We throw it away. So let's move to the brain. And so what I'd like to do today is change your views, change your ideas and your thoughts about sleep. And yet, for most of us, we don't give sleep a second thought. So I borrowed it.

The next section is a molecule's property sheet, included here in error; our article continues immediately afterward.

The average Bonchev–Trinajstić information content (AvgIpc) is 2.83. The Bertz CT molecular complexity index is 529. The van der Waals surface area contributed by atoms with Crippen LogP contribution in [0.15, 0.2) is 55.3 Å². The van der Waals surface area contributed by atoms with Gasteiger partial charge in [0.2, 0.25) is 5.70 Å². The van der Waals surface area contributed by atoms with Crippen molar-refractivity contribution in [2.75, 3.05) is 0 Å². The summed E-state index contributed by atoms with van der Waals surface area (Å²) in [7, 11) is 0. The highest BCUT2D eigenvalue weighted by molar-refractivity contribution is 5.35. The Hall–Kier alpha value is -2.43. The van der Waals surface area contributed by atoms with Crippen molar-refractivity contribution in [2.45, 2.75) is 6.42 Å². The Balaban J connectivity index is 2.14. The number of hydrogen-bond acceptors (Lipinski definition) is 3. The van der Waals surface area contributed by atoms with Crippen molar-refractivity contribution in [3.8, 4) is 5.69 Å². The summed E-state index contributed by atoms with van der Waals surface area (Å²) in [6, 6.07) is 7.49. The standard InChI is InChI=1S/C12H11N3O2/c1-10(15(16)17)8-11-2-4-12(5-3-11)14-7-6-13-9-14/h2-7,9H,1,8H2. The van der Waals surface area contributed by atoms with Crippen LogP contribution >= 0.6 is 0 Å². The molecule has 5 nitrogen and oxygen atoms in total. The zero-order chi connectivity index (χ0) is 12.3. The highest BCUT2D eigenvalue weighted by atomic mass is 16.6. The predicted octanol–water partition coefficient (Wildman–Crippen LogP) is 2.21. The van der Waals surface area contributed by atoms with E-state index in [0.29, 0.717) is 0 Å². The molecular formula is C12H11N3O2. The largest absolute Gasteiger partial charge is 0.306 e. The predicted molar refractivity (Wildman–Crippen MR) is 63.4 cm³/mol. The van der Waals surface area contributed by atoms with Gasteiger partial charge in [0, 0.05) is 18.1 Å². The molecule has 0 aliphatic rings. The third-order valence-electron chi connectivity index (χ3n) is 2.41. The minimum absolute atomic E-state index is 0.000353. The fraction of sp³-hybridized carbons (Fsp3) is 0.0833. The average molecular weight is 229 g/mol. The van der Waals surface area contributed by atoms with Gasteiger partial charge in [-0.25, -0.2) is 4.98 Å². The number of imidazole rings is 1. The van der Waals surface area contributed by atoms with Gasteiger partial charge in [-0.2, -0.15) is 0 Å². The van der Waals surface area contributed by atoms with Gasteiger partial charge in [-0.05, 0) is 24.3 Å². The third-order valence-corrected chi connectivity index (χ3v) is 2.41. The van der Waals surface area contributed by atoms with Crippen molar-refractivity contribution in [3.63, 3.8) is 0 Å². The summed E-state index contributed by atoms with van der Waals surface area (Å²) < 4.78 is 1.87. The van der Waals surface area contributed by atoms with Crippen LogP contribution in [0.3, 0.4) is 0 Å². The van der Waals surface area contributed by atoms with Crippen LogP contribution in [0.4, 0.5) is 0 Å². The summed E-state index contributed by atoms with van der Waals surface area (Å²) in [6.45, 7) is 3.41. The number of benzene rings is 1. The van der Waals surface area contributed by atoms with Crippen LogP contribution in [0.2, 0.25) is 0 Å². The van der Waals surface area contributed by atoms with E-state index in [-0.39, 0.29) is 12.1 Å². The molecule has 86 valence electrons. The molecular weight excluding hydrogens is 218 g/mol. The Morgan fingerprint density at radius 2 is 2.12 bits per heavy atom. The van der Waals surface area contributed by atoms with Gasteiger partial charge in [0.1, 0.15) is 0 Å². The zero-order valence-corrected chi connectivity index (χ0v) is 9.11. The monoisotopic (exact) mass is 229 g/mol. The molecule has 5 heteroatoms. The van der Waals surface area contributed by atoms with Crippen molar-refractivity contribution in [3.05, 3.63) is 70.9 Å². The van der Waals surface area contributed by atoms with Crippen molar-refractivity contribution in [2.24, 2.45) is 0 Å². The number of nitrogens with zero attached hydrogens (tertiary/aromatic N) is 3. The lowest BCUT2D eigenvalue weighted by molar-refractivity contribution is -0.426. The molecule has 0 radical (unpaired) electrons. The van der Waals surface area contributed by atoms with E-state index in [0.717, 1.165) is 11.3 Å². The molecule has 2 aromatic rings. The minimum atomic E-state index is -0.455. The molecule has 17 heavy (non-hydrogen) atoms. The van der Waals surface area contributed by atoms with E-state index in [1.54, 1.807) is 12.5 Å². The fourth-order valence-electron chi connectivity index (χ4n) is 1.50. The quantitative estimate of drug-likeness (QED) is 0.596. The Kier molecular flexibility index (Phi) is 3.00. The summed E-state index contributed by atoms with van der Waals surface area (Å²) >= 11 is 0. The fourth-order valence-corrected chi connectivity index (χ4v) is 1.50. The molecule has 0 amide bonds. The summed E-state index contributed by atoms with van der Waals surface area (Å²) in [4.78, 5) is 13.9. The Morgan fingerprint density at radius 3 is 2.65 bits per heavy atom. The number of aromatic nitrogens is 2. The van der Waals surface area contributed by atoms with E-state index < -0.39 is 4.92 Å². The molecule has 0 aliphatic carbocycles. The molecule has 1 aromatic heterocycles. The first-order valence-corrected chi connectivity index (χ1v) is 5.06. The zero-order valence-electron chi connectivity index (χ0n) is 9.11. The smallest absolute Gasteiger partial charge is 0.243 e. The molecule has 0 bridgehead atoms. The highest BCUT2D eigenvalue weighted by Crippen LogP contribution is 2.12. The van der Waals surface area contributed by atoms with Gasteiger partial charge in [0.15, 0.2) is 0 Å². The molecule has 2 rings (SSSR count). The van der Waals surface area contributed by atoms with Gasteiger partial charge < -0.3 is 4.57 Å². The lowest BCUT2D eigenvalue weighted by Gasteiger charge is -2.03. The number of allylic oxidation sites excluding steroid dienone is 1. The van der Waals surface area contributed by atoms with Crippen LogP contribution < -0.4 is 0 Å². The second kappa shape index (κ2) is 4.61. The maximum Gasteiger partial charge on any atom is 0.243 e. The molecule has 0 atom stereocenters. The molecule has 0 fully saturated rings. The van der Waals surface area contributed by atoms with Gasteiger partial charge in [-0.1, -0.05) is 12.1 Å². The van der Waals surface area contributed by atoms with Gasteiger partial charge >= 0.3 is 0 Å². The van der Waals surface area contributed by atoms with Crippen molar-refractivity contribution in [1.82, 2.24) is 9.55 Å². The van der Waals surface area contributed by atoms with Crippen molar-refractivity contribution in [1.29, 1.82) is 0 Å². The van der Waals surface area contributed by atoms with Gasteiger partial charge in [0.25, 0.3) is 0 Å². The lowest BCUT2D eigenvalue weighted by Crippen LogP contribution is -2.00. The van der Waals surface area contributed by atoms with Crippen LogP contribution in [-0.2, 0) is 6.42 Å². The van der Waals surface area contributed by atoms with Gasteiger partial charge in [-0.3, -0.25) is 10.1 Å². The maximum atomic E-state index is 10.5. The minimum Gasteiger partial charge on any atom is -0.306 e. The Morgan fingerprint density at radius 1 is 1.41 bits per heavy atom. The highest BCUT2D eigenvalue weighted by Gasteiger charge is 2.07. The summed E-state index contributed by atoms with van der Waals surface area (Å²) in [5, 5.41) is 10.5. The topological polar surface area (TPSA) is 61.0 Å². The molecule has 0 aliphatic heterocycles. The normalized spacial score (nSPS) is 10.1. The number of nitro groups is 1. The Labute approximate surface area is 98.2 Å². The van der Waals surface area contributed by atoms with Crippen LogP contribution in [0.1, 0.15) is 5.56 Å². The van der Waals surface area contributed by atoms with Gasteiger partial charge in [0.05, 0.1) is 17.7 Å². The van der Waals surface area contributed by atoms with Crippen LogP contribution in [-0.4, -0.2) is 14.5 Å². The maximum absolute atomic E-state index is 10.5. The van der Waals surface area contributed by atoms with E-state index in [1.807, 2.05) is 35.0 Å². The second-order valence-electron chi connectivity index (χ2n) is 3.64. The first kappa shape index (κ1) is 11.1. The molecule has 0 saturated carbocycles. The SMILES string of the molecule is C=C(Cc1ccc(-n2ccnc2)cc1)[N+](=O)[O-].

Now, there is a sound — Alarm clock — aah, it worked — a sound that is desperately, desperately familiar to most of us, and of course it's the sound of the alarm clock. But if we jump forward years, the tone about sleep changes somewhat. At most now, I suppose, we tolerate the need for sleep, and at worst perhaps many of us think of sleep as an illness that needs some sort of a cure. And so therefore it's — Sorry. This is from Thomas Edison, from the beginning of the 20th century. It's a complete waste of time, right? So I borrowed it. And yet, for most of us, we don't give sleep a second thought. And our ignorance about sleep is really quite profound. We really just don't think about sleep. And what that truly ghastly, awful sound does is stop the single most important behavioral experience that we have, and that's sleep. Now what that 32 years is telling us is that sleep at some level is important. Now, here we have a brain. We throw it away. And the journey that I want to take you on, we need to start by going back in time. Well, most of us anyway. This is donated by a social scientist, and they said they didn't know what it was, or indeed how to use it, so — Laughter Sorry. I don't think they noticed. We've treated it as an enemy. If you're an average sort of person, 36 percent of your life will be spent asleep, which means that if you live to 90, then 32 years will have been spent entirely asleep. Laughter And if we also jump into the s, some of you may remember that Margaret Thatcher was reported to have said, "Sleep is for wimps. Well, of course, we use Thomas Edison's light bulb to invade the night, and we occupied the dark, and in the process of this occupation, we've treated sleep as an illness, almost. What I'd like to do today is talk about one of my favorite subjects, and that is the neuroscience of sleep. And you don't have sex. Well, it's because you don't do anything much while you're asleep, it seems.
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